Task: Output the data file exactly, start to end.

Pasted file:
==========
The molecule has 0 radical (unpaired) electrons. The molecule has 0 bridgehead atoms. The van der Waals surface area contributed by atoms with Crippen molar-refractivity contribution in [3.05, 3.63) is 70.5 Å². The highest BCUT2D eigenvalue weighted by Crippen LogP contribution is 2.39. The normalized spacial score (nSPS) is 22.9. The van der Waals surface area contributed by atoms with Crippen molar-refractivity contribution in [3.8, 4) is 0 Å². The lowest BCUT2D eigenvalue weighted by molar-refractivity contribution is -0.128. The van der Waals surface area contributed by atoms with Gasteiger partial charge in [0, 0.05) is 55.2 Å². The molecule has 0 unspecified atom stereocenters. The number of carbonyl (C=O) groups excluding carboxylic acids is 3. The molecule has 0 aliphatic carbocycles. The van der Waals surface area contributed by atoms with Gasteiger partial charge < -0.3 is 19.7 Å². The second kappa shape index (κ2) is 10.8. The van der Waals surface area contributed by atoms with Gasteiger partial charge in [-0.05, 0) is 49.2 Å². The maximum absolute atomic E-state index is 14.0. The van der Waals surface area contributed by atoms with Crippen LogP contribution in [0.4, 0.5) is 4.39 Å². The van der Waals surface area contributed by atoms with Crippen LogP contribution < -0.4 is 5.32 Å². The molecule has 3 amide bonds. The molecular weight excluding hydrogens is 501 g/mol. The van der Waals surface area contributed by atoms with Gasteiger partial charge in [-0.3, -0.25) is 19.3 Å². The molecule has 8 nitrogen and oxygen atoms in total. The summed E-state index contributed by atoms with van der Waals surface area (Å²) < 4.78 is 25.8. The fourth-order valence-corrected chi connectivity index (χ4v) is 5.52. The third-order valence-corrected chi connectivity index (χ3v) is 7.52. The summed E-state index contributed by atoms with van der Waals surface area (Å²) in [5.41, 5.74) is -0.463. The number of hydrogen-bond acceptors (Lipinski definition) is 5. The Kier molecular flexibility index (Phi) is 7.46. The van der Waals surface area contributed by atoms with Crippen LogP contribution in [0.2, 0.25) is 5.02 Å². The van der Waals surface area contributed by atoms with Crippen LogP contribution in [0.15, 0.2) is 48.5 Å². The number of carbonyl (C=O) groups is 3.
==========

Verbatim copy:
The molecule has 0 radical (unpaired) electrons. The molecule has 0 bridgehead atoms. The van der Waals surface area contributed by atoms with Crippen molar-refractivity contribution in [3.05, 3.63) is 70.5 Å². The highest BCUT2D eigenvalue weighted by Crippen LogP contribution is 2.39. The normalized spacial score (nSPS) is 22.9. The van der Waals surface area contributed by atoms with Crippen molar-refractivity contribution in [3.8, 4) is 0 Å². The lowest BCUT2D eigenvalue weighted by molar-refractivity contribution is -0.128. The van der Waals surface area contributed by atoms with Gasteiger partial charge in [0, 0.05) is 55.2 Å². The molecule has 0 unspecified atom stereocenters. The number of carbonyl (C=O) groups excluding carboxylic acids is 3. The molecule has 0 aliphatic carbocycles. The van der Waals surface area contributed by atoms with Gasteiger partial charge < -0.3 is 19.7 Å². The second kappa shape index (κ2) is 10.8. The van der Waals surface area contributed by atoms with Gasteiger partial charge in [-0.05, 0) is 49.2 Å². The maximum absolute atomic E-state index is 14.0. The van der Waals surface area contributed by atoms with Crippen LogP contribution in [0.4, 0.5) is 4.39 Å². The van der Waals surface area contributed by atoms with Crippen LogP contribution < -0.4 is 5.32 Å². The molecule has 3 amide bonds. The molecular weight excluding hydrogens is 501 g/mol. The van der Waals surface area contributed by atoms with Gasteiger partial charge in [-0.3, -0.25) is 19.3 Å². The molecule has 8 nitrogen and oxygen atoms in total. The summed E-state index contributed by atoms with van der Waals surface area (Å²) < 4.78 is 25.8. The fourth-order valence-corrected chi connectivity index (χ4v) is 5.52. The third-order valence-corrected chi connectivity index (χ3v) is 7.52. The summed E-state index contributed by atoms with van der Waals surface area (Å²) in [5.41, 5.74) is -0.463. The number of hydrogen-bond acceptors (Lipinski definition) is 5. The Kier molecular flexibility index (Phi) is 7.46. The van der Waals surface area contributed by atoms with Crippen LogP contribution in [0.2, 0.25) is 5.02 Å². The van der Waals surface area contributed by atoms with Crippen LogP contribution in [0.15, 0.2) is 48.5 Å². The number of carbonyl (C=O) groups is 3.